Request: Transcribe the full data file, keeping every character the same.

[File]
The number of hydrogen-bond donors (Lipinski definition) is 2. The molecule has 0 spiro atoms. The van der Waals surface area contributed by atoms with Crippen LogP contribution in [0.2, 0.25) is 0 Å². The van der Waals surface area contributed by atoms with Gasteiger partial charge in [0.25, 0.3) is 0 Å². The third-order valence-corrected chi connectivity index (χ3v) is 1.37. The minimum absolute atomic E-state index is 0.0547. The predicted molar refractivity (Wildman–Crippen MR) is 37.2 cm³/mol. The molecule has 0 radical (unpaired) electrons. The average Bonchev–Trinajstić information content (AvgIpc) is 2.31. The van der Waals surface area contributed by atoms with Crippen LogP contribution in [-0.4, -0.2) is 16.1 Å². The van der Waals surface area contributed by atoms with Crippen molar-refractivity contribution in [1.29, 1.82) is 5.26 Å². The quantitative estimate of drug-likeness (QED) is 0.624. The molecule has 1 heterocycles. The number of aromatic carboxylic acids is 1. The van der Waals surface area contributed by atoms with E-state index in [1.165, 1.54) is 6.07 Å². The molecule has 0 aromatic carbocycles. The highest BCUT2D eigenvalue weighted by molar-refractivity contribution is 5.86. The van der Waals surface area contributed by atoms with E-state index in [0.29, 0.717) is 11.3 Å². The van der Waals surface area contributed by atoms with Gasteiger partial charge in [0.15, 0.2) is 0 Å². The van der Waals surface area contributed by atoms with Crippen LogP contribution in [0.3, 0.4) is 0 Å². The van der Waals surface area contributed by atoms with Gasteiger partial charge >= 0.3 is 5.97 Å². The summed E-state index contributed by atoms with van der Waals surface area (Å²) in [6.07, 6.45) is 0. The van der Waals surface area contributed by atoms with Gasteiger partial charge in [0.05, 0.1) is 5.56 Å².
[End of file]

The number of hydrogen-bond donors (Lipinski definition) is 2. The molecule has 0 spiro atoms. The van der Waals surface area contributed by atoms with Crippen LogP contribution in [0.2, 0.25) is 0 Å². The van der Waals surface area contributed by atoms with Gasteiger partial charge in [0.25, 0.3) is 0 Å². The third-order valence-corrected chi connectivity index (χ3v) is 1.37. The minimum absolute atomic E-state index is 0.0547. The predicted molar refractivity (Wildman–Crippen MR) is 37.2 cm³/mol. The molecule has 0 radical (unpaired) electrons. The average Bonchev–Trinajstić information content (AvgIpc) is 2.31. The van der Waals surface area contributed by atoms with Crippen LogP contribution in [-0.4, -0.2) is 16.1 Å². The van der Waals surface area contributed by atoms with Crippen molar-refractivity contribution in [1.29, 1.82) is 5.26 Å². The quantitative estimate of drug-likeness (QED) is 0.624. The molecule has 1 heterocycles. The number of aromatic carboxylic acids is 1. The van der Waals surface area contributed by atoms with E-state index in [1.165, 1.54) is 6.07 Å². The molecule has 0 aromatic carbocycles. The highest BCUT2D eigenvalue weighted by molar-refractivity contribution is 5.86. The van der Waals surface area contributed by atoms with E-state index in [0.29, 0.717) is 11.3 Å². The van der Waals surface area contributed by atoms with Gasteiger partial charge in [0.15, 0.2) is 0 Å². The van der Waals surface area contributed by atoms with Crippen LogP contribution in [0.3, 0.4) is 0 Å². The van der Waals surface area contributed by atoms with Gasteiger partial charge >= 0.3 is 5.97 Å². The summed E-state index contributed by atoms with van der Waals surface area (Å²) in [6.07, 6.45) is 0. The van der Waals surface area contributed by atoms with Gasteiger partial charge in [0.05, 0.1) is 5.56 Å².